This tool provides a straightforward and ASCII happy powershell GUI to interact with Virustotal, through the API created by David B Heise and improved upon by Dave Hull

Check it out here.. Interface Example Lookup

The main purpose is to learn more about working with REST apis in powershell, as well as parsing returned data and overall understanding of building a valid and functional module.

It allows hash lookup, file lookup (with a windows popup dialog so full path entry is an option, but not a must), and URL lookup. Scanning is still a work in progress.

Place your VirusTotal API key in a api.txt file next to where you execute the script, and powershell will use the $PSScriptRoot variable to find your invocation path and read the output of the file. I left it at the top of the script so it’s straightforward to change should you want too.

$VTApiKey = [IO.file]::ReadAllText("$PSScriptRoot\api.txt")

One of the more useful and user-friendly options of this script is the use of the Windows file prompt, called from the below function.

function Get-FileName($initialDirectory)
{   
    [System.Reflection.Assembly]::LoadWithPartialName("System.windows.forms") |
    Out-Null
    $OpenFileDialog = New-Object System.Windows.Forms.OpenFileDialog
    $OpenFileDialog.initialDirectory = $initialDirectory
    $OpenFileDialog.filter = "All files (*.*)| *.*"
    $OpenFileDialog.ShowDialog() | Out-Null
    $OpenFileDialog.filename
}

The current pitfall of the scan function is that VT returns a verbose_msg stating to return later for the report. I need to figure out a way to store the hash in a variable from the JSON return and allow it to be called directly from the “Scan” page with a ‘prev’ keyword, or ideally, simply sleep the script for a suitable time until the report can be returned. The latter would be heavily dependent on VT server load at the time of scan however, and may prove as a poor option from a optimization “my script is stuck in a hung state and god knows when it will proceed” nightmare.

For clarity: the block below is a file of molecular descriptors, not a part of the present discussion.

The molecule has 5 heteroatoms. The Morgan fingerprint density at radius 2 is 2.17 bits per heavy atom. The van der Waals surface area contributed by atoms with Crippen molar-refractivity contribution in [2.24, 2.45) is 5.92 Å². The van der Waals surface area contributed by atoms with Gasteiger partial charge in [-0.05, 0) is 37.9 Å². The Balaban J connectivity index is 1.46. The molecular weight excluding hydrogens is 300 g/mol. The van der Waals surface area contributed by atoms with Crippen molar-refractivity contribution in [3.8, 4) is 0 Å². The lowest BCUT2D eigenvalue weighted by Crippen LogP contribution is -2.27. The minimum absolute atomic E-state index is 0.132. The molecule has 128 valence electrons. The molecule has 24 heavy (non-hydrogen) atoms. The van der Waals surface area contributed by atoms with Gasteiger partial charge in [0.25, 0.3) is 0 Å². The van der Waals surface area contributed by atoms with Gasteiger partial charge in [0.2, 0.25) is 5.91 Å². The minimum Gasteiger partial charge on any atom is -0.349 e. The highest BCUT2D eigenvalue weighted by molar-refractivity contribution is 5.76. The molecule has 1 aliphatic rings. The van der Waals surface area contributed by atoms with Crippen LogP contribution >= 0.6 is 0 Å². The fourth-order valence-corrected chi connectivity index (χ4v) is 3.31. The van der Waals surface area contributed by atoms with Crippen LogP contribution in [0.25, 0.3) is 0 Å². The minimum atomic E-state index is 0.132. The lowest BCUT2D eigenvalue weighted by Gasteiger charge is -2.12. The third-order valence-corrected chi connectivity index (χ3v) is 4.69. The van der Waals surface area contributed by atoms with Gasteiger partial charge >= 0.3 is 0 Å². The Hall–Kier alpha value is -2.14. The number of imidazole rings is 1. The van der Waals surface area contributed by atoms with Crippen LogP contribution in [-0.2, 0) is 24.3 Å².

function FileScan {
    Write-Ascii "SCAN" -ForegroundColor Magenta
    $ScanHoldFinal = 1
    $FilePath = Read-Host "`nWhat is the path to the file you would like to scan? (Enter 'diag' for a popout dialog box, or 'prev' to grab a report on a previous scan)`n'prev' is currently not holding the last MD5 value correctly, but you can use the hash search for the report`nYou can also type 'back' to return to the menu, or 'exit' to leave.`n["
    if ($FilePath -eq "diag") {
        $FilePath = Get-Filename
        $ScanReturn = Invoke-VTScan -VTApiKey $VTApiKey -file $FilePath
        $ScanHold = $ScanReturn | select md5 | Tee-Object -Variable $ScanHoldFinal
        $ScanVerbose = $ScanReturn | select md5, verbose_msg
        $ScanVerbose
        FileScan
    } elseif ($FilePath -eq "back") {
        & LoopbackAfterPost
    } elseif ($FilePath -eq "prev") {
        if ($ScanHoldFinal -eq 1) {
            Write-Host "`nNo files have been scanned this session.`n" -ForegroundColor Red
            Filescan
        } else {
            Get-VTReport -VTApiKey $VTApiKey -hash $ScanHoldFinal
            FileScan
        }
    } elseif ($FilePAth -eq "exit") {
        Goodbye
    } else {
        Invoke-VTScan -VTApiKey $VTApiKey -file $FilePath  | select md5, sha1, sha256, verbose_msg, permalink
        $ScanHold = select md5
        FileScan
    }
}

You can find the Write-Ascii module used for the text output through out the script at Powershell Admin